Cooks often arrive before a restaurant, cafeteria, or other foodservice location opens and prepares for their day. They inspect their station, clean and sanitize the area, and make sure the ingredients and tools they will need for the day are in their proper place and are easily accessible. Having a properly set-up area is important because a kitchen can be a high-paced environment to work in.

Cooks must also be able to follow directions from a chef and recipes to ensure quality. Since cooks often have many items cooking at the same time, they must keep a watchful eye. This means cooks must be detail-oriented. In addition to their meticulous preparation routines, cooks must exhibit strong attention to detail as they juggle multiple dishes simultaneously. This heightened focus is crucial to ensure each dish lives up to the culinary standards set by the chef. These qualities collectively contribute to the seamless operation of the kitchen, resulting in the delectable dishes that patrons expect.

Free Teacher and Student Resources

Harvard University offers a free Science and Cooking course on EdX.org. Also, there is an option to pay a small fee to receive a certificate upon completion.

Cooks Career Video Transcript

The human need for nourishment and the pleasure of a good meal cannot be overstated. The cooks who prepare those meals from elegant restaurant dining to fast food production, have fast-paced careers with more facets than you might expect. Under the direction of chefs or food service managers, cooks follow recipes to prepare restaurant-sized portions. They measure and mix ingredients to create their assigned menu items, and may garnish them to be served. Items may range from breakfast omelets to salads, steaks, and desserts. They keep their work areas and equipment clean, following safe food handling procedures.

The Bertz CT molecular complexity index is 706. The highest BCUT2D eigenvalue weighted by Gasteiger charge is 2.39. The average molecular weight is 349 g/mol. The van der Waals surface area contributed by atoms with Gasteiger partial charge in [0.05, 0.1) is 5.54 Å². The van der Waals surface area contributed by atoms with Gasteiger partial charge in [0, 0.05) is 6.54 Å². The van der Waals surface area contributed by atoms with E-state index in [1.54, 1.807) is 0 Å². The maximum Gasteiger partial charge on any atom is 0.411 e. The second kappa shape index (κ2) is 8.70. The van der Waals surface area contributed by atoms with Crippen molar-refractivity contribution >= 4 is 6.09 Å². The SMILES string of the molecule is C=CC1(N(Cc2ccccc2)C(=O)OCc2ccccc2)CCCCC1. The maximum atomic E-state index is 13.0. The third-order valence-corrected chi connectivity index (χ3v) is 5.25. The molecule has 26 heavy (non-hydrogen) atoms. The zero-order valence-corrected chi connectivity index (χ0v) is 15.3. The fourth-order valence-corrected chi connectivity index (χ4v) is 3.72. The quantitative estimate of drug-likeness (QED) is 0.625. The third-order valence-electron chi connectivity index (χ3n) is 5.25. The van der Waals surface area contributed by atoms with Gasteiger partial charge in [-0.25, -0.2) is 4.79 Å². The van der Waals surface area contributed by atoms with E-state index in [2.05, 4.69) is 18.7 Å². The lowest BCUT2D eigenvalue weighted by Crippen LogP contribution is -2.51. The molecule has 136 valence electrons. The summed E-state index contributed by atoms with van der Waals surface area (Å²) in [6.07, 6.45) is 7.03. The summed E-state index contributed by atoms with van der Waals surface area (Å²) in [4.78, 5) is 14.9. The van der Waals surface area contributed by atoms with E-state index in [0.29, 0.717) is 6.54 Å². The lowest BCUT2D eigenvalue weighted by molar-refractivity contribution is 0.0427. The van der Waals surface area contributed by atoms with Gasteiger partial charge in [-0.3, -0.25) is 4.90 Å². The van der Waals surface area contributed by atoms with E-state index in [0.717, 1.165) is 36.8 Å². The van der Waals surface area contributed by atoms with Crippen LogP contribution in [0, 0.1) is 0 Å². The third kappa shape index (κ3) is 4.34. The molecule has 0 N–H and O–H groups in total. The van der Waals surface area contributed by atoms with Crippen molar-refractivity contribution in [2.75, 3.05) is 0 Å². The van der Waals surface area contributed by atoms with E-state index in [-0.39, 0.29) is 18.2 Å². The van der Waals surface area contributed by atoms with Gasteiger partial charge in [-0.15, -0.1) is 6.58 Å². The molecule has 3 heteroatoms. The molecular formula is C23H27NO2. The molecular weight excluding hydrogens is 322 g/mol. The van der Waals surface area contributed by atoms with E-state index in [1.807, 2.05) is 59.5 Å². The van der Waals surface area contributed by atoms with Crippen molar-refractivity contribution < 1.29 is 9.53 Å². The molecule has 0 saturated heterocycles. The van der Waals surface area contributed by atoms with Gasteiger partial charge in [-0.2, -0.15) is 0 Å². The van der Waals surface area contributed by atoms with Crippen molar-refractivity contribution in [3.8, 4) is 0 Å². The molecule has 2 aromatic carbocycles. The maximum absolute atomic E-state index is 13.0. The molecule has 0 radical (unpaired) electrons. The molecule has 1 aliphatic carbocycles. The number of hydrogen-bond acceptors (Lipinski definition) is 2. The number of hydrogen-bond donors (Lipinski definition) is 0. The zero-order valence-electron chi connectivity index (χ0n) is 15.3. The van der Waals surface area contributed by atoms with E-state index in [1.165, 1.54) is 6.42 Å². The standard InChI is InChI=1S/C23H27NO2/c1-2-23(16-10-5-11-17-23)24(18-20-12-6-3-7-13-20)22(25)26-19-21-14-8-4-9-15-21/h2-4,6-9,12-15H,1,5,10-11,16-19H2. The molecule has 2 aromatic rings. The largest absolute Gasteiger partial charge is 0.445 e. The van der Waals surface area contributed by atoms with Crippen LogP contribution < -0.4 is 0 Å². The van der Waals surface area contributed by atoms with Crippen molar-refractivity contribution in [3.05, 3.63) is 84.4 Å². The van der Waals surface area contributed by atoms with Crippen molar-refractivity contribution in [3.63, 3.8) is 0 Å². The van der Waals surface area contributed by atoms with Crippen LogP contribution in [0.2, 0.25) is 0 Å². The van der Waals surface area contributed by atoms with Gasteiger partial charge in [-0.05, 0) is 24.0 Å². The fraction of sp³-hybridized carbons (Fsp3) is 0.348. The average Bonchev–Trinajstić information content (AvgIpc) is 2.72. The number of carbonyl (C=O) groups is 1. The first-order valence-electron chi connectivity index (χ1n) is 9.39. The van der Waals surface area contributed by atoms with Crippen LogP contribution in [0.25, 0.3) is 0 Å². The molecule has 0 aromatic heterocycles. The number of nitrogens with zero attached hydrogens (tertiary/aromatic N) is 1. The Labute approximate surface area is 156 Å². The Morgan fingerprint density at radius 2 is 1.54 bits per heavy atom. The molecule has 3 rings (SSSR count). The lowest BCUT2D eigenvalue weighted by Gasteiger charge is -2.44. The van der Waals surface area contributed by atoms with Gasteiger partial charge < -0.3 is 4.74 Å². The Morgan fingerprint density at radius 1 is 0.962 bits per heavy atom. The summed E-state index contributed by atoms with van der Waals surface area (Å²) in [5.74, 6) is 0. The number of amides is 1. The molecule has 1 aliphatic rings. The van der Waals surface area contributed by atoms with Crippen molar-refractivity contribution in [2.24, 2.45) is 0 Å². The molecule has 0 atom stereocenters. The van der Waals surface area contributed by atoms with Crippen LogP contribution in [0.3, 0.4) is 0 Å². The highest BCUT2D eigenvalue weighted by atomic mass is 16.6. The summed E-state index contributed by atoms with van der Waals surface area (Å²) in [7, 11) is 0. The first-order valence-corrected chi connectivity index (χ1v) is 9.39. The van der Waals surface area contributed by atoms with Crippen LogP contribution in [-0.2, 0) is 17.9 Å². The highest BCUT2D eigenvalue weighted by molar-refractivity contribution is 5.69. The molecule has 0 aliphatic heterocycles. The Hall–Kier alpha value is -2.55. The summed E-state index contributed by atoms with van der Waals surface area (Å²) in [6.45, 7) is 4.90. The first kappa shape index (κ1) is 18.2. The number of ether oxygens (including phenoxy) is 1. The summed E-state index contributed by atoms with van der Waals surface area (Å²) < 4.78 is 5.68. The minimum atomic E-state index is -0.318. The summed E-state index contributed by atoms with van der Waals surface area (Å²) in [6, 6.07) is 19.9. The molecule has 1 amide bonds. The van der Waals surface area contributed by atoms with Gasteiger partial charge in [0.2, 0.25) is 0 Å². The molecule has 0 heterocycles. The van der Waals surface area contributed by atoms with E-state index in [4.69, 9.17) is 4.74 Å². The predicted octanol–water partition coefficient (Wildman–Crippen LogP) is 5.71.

Cooks use a variety of equipment, including blenders, stoves, grills, many different pans, and sharp knives. Some kitchens employ many cooks, each assigned a particular area such as fry cook, vegetable cook, or others. Some cooks order supplies and plan the daily menu. In a fast-food setting, cooks prepare a limited menu to be kept warm until sold. Cafeteria cooks usually prepare a large quantity of a limited number of items, with a menu that changes regularly. Short-order cooks emphasize fast service and quick preparation, with items such as eggs, sandwiches, and french fries on the menu.

Private household cooks, also known as personal chefs, prepare meals according to a client’s preferences. They order groceries and supplies, clean the kitchen, and may cater social events. Most cooks work full-time in shifts that may include early mornings, late evenings, weekends, and holidays. Cooks in schools and institutional cafeterias usually work more regular hours. Cooks stand much of the time, and at rush times, experience high intensity in close quarters to produce meals quickly. Falls, burns, and cuts are hazards in this field. Most cooks learn their skills on-the-job. Although no formal education is required, some cooks attend culinary training programs of between 2 months and 2 years, while others learn through a 1 year apprenticeship.

Article Citations

Bureau of Labor Statistics, U.S. Department of Labor, Occupational Outlook Handbook, Cooks.

National Center for O*NET Development. 35-2014.00. O*NET OnLine.

The career video is in the public domain from the U. S. Department of Labor, Employment and Training Administration.